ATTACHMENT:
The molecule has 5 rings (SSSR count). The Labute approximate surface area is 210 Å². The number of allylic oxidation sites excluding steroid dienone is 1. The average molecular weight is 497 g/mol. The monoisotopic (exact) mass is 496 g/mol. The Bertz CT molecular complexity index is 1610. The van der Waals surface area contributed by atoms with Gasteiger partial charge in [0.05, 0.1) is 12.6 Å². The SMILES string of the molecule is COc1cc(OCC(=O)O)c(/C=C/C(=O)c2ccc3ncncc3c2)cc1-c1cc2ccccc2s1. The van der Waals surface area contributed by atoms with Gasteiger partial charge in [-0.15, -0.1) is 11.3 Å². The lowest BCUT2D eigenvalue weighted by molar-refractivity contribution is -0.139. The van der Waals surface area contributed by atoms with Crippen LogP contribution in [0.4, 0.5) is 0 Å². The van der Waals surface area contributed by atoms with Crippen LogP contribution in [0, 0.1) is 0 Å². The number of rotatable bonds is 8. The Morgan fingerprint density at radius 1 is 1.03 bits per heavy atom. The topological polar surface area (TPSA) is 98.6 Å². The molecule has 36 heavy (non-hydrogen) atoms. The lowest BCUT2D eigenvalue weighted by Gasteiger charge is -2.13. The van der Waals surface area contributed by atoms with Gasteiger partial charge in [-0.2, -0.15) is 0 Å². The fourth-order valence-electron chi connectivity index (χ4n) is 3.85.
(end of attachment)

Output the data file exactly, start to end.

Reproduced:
The molecule has 5 rings (SSSR count). The Labute approximate surface area is 210 Å². The number of allylic oxidation sites excluding steroid dienone is 1. The average molecular weight is 497 g/mol. The monoisotopic (exact) mass is 496 g/mol. The Bertz CT molecular complexity index is 1610. The van der Waals surface area contributed by atoms with Gasteiger partial charge in [0.05, 0.1) is 12.6 Å². The SMILES string of the molecule is COc1cc(OCC(=O)O)c(/C=C/C(=O)c2ccc3ncncc3c2)cc1-c1cc2ccccc2s1. The van der Waals surface area contributed by atoms with Gasteiger partial charge in [-0.15, -0.1) is 11.3 Å². The lowest BCUT2D eigenvalue weighted by molar-refractivity contribution is -0.139. The van der Waals surface area contributed by atoms with Crippen LogP contribution in [0.4, 0.5) is 0 Å². The van der Waals surface area contributed by atoms with Crippen LogP contribution in [0, 0.1) is 0 Å². The number of rotatable bonds is 8. The Morgan fingerprint density at radius 1 is 1.03 bits per heavy atom. The topological polar surface area (TPSA) is 98.6 Å². The molecule has 36 heavy (non-hydrogen) atoms. The lowest BCUT2D eigenvalue weighted by Gasteiger charge is -2.13. The van der Waals surface area contributed by atoms with Gasteiger partial charge in [-0.2, -0.15) is 0 Å². The fourth-order valence-electron chi connectivity index (χ4n) is 3.85.